John Muir


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Most of the so called Geyser basins in wh [which] this rare vegetation is growing are not basins at all they are simply valleys on the slopes of Mtns [mountains] thru wh [which] the ancient gls [glaciers] [grind] their way The floods of ice flowing slowly over & thru the midst the old volcano fires just as the cool [runs] of water are flowing now Approaching the geyser valley of the Firehole River a branch of the Missouri from the high ground to the S [south] & looking N ward [northward] over the [dark pine woods] forest one sees a multitude of white columns of steam ascending from the wide smooth bottom of the valley & up on the sides among the dense timber suggesting [both/to the] the fires of some some great manufacturing town or the camp fires of an army. The columns mark the locations of a [multitude] of hot springs & geysers or gushers as the word means in Icelandic. So numerous they are & so crowded together in all sorts of places on the [level] bottom of the val [valley] & up along the bank of the river & in the river on the sides among the rocks & trees. They seem to have been collected here specimens of every color & form from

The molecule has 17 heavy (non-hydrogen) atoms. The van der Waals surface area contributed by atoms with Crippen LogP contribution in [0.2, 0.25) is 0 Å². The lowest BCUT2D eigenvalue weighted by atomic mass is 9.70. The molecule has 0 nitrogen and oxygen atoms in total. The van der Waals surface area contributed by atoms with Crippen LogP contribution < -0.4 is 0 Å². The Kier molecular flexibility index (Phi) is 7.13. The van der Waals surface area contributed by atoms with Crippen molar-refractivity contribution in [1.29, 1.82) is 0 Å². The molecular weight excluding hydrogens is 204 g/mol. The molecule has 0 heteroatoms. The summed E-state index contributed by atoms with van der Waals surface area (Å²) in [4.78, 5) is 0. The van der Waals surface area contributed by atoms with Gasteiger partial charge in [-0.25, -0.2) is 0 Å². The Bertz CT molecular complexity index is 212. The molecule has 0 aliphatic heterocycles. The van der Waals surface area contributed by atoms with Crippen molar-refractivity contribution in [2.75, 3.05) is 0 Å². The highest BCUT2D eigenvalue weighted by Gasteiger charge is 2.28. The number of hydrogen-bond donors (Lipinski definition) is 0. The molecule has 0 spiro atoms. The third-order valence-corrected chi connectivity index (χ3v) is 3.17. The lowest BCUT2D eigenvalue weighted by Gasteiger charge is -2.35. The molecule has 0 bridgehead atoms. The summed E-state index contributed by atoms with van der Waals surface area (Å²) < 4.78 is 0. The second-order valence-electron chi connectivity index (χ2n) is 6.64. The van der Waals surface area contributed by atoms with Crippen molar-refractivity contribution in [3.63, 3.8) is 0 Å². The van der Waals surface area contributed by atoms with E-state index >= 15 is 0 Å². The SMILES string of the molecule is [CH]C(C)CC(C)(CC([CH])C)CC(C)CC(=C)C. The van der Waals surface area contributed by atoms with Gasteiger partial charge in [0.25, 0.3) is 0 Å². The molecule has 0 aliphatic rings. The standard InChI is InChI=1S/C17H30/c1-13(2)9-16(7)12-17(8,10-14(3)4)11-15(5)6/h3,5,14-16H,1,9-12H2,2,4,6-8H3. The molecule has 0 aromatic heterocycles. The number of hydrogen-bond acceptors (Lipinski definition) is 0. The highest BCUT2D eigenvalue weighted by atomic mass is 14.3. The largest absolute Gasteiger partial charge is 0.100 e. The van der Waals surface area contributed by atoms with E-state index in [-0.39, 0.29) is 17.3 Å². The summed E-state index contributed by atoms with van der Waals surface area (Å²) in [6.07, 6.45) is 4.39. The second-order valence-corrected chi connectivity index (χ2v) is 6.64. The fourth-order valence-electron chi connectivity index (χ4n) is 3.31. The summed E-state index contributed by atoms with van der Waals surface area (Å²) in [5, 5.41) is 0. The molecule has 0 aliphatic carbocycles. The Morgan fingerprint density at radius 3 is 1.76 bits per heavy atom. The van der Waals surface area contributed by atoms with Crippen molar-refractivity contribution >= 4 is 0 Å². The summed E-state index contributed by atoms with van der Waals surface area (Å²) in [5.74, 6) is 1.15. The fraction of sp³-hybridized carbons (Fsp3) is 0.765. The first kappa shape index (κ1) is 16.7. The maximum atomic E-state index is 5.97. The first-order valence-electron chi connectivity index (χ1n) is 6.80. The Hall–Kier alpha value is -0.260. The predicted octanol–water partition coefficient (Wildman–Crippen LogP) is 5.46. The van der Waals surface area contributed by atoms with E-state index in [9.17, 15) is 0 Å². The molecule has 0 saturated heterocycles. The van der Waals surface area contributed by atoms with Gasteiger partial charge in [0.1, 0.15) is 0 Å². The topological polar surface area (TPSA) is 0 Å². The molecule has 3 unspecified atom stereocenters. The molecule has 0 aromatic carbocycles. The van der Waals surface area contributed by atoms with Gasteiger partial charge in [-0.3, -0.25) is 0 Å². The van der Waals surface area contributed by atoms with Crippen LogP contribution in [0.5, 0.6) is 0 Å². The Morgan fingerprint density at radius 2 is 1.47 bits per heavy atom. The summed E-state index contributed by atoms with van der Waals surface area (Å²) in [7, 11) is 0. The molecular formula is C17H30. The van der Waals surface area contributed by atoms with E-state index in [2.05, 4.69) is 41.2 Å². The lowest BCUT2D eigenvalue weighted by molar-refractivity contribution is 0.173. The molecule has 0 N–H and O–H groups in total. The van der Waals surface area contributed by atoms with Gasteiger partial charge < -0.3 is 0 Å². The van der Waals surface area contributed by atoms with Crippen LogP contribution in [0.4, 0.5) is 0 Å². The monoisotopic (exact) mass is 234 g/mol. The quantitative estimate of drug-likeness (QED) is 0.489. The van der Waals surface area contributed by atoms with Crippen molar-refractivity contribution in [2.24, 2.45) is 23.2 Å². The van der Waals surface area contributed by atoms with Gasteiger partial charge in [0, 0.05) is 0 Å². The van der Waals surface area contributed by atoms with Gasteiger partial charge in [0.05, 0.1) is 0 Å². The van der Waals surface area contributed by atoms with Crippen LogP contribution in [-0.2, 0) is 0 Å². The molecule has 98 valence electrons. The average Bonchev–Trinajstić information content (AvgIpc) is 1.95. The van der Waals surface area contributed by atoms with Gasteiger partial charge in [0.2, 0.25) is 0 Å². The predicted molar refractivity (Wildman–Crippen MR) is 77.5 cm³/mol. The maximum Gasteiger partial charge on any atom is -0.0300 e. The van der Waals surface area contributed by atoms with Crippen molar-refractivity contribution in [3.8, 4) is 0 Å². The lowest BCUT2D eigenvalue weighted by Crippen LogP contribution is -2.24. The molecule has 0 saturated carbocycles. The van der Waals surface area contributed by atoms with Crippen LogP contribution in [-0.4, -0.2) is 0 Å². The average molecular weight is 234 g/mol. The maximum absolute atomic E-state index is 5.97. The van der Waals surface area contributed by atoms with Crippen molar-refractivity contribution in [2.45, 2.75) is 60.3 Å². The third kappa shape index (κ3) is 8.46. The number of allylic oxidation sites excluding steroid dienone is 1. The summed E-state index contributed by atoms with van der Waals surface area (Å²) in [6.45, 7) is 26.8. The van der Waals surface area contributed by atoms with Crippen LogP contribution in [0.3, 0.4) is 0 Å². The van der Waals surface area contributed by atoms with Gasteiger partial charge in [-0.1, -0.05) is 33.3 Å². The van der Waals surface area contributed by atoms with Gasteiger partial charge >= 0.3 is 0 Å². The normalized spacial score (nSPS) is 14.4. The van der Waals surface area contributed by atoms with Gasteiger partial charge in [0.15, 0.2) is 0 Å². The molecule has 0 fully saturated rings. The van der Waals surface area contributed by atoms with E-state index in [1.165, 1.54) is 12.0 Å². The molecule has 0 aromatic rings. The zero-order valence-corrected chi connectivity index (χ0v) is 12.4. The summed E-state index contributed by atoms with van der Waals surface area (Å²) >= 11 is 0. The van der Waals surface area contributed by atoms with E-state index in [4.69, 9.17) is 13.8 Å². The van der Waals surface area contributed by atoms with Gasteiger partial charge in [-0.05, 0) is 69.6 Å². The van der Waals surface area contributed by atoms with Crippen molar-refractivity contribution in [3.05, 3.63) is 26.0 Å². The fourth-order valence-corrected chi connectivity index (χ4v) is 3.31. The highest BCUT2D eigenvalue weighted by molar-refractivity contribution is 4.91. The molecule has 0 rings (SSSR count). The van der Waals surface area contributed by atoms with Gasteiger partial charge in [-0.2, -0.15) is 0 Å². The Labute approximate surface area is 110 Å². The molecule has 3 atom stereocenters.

& when in the fullness of time

In after ages of this ever old ever young world what interesting sections of scenery will be displayed here when what is now [being] mark down in the hot darkness will be unfolded to the height of the sun & stars to delight coming geologists [chemists] & seekers after marvels. [Caves] [bound] with shining crystals sifting the sunbeams into rainbow colored light

Date Original



Original journal dimensions: 10 x 17 cm.

Resource Identifier



Holt-Atherton Special Collections, University of the Pacific Library

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John Muir, journals, drawings, writings, travel, journaling, naturalist